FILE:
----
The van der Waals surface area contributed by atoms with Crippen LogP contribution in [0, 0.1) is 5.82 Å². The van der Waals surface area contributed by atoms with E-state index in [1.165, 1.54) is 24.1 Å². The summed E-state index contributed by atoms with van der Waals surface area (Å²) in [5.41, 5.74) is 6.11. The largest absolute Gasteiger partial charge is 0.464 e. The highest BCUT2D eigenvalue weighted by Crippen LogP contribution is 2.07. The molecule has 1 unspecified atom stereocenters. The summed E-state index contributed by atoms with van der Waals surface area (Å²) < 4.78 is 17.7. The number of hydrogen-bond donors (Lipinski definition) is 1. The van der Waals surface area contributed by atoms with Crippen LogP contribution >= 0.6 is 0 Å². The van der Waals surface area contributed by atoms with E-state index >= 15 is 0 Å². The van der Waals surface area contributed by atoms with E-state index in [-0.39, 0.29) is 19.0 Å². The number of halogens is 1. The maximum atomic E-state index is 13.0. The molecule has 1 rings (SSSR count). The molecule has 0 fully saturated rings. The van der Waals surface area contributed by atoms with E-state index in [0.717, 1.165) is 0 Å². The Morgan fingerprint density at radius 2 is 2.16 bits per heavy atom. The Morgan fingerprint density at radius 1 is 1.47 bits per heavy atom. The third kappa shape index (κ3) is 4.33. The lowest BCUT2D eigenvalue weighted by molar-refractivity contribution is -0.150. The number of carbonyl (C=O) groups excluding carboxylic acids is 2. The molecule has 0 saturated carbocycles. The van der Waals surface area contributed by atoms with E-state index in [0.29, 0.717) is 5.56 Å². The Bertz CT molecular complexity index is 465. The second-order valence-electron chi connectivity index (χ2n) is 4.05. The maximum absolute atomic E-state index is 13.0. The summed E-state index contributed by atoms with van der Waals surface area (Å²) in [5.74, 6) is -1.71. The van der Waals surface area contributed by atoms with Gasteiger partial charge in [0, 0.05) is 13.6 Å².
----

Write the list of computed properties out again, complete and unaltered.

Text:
The van der Waals surface area contributed by atoms with Crippen LogP contribution in [0, 0.1) is 5.82 Å². The van der Waals surface area contributed by atoms with E-state index in [1.165, 1.54) is 24.1 Å². The summed E-state index contributed by atoms with van der Waals surface area (Å²) in [5.41, 5.74) is 6.11. The largest absolute Gasteiger partial charge is 0.464 e. The highest BCUT2D eigenvalue weighted by Crippen LogP contribution is 2.07. The molecule has 1 unspecified atom stereocenters. The summed E-state index contributed by atoms with van der Waals surface area (Å²) < 4.78 is 17.7. The number of hydrogen-bond donors (Lipinski definition) is 1. The van der Waals surface area contributed by atoms with Crippen LogP contribution >= 0.6 is 0 Å². The van der Waals surface area contributed by atoms with E-state index >= 15 is 0 Å². The van der Waals surface area contributed by atoms with E-state index in [-0.39, 0.29) is 19.0 Å². The number of halogens is 1. The maximum atomic E-state index is 13.0. The molecule has 1 rings (SSSR count). The molecule has 0 fully saturated rings. The van der Waals surface area contributed by atoms with E-state index in [0.717, 1.165) is 0 Å². The Morgan fingerprint density at radius 2 is 2.16 bits per heavy atom. The Morgan fingerprint density at radius 1 is 1.47 bits per heavy atom. The third kappa shape index (κ3) is 4.33. The lowest BCUT2D eigenvalue weighted by molar-refractivity contribution is -0.150. The number of carbonyl (C=O) groups excluding carboxylic acids is 2. The molecule has 0 saturated carbocycles. The van der Waals surface area contributed by atoms with E-state index in [0.29, 0.717) is 5.56 Å². The Bertz CT molecular complexity index is 465. The second-order valence-electron chi connectivity index (χ2n) is 4.05. The maximum absolute atomic E-state index is 13.0. The summed E-state index contributed by atoms with van der Waals surface area (Å²) in [5.74, 6) is -1.71. The van der Waals surface area contributed by atoms with Gasteiger partial charge in [0, 0.05) is 13.6 Å².